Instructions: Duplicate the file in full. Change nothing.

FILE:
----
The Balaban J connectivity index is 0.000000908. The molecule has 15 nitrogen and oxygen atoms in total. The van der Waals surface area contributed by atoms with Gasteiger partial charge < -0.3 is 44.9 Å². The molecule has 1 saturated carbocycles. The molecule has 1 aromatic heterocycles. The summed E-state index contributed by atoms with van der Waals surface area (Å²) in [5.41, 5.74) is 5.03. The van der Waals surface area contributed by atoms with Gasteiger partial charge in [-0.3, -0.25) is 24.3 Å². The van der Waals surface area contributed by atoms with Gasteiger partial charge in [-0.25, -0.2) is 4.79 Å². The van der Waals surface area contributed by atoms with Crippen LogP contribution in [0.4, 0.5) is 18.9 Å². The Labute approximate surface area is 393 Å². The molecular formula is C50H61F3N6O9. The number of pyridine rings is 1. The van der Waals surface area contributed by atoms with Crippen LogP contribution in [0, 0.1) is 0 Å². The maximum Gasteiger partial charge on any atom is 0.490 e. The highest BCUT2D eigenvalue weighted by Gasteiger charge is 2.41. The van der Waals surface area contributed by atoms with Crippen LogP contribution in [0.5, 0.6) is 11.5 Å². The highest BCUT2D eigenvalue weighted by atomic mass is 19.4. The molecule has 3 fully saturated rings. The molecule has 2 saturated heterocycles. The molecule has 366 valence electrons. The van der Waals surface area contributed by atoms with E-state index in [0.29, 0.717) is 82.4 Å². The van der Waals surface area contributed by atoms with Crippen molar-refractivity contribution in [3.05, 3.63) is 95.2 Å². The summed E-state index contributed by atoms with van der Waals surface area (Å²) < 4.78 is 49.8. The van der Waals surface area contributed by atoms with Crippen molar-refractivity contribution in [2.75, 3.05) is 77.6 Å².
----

The Balaban J connectivity index is 0.000000908. The molecule has 15 nitrogen and oxygen atoms in total. The van der Waals surface area contributed by atoms with Gasteiger partial charge < -0.3 is 44.9 Å². The molecule has 1 saturated carbocycles. The molecule has 1 aromatic heterocycles. The summed E-state index contributed by atoms with van der Waals surface area (Å²) in [5.41, 5.74) is 5.03. The van der Waals surface area contributed by atoms with Gasteiger partial charge in [-0.3, -0.25) is 24.3 Å². The van der Waals surface area contributed by atoms with Gasteiger partial charge in [-0.25, -0.2) is 4.79 Å². The van der Waals surface area contributed by atoms with Crippen LogP contribution in [0.4, 0.5) is 18.9 Å². The Labute approximate surface area is 393 Å². The molecular formula is C50H61F3N6O9. The number of pyridine rings is 1. The van der Waals surface area contributed by atoms with Crippen LogP contribution in [0, 0.1) is 0 Å². The maximum Gasteiger partial charge on any atom is 0.490 e. The highest BCUT2D eigenvalue weighted by Gasteiger charge is 2.41. The van der Waals surface area contributed by atoms with Crippen LogP contribution in [0.5, 0.6) is 11.5 Å². The highest BCUT2D eigenvalue weighted by atomic mass is 19.4. The molecule has 3 fully saturated rings. The molecule has 2 saturated heterocycles. The molecule has 366 valence electrons. The van der Waals surface area contributed by atoms with E-state index in [0.29, 0.717) is 82.4 Å². The van der Waals surface area contributed by atoms with Crippen molar-refractivity contribution in [3.05, 3.63) is 95.2 Å². The summed E-state index contributed by atoms with van der Waals surface area (Å²) < 4.78 is 49.8. The van der Waals surface area contributed by atoms with Crippen molar-refractivity contribution in [2.75, 3.05) is 77.6 Å².